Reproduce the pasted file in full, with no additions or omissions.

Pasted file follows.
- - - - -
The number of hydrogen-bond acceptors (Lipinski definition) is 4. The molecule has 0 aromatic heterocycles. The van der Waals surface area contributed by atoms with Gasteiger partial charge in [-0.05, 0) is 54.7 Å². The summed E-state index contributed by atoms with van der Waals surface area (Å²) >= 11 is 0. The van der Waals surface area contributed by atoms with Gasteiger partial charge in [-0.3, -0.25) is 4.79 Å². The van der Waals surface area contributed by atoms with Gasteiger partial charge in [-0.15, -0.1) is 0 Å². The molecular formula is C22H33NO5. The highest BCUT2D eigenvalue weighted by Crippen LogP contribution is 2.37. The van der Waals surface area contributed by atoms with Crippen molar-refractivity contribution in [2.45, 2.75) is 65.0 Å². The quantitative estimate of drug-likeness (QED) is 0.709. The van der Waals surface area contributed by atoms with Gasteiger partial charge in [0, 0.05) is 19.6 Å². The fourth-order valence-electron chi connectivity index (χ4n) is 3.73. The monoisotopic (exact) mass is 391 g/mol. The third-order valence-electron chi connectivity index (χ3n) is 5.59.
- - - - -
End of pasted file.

The number of hydrogen-bond acceptors (Lipinski definition) is 4. The molecule has 0 aromatic heterocycles. The van der Waals surface area contributed by atoms with Gasteiger partial charge in [-0.05, 0) is 54.7 Å². The summed E-state index contributed by atoms with van der Waals surface area (Å²) >= 11 is 0. The van der Waals surface area contributed by atoms with Gasteiger partial charge in [-0.3, -0.25) is 4.79 Å². The van der Waals surface area contributed by atoms with Gasteiger partial charge in [-0.15, -0.1) is 0 Å². The molecular formula is C22H33NO5. The highest BCUT2D eigenvalue weighted by Crippen LogP contribution is 2.37. The van der Waals surface area contributed by atoms with Crippen molar-refractivity contribution in [2.45, 2.75) is 65.0 Å². The quantitative estimate of drug-likeness (QED) is 0.709. The van der Waals surface area contributed by atoms with Gasteiger partial charge in [0, 0.05) is 19.6 Å². The fourth-order valence-electron chi connectivity index (χ4n) is 3.73. The monoisotopic (exact) mass is 391 g/mol. The third-order valence-electron chi connectivity index (χ3n) is 5.59.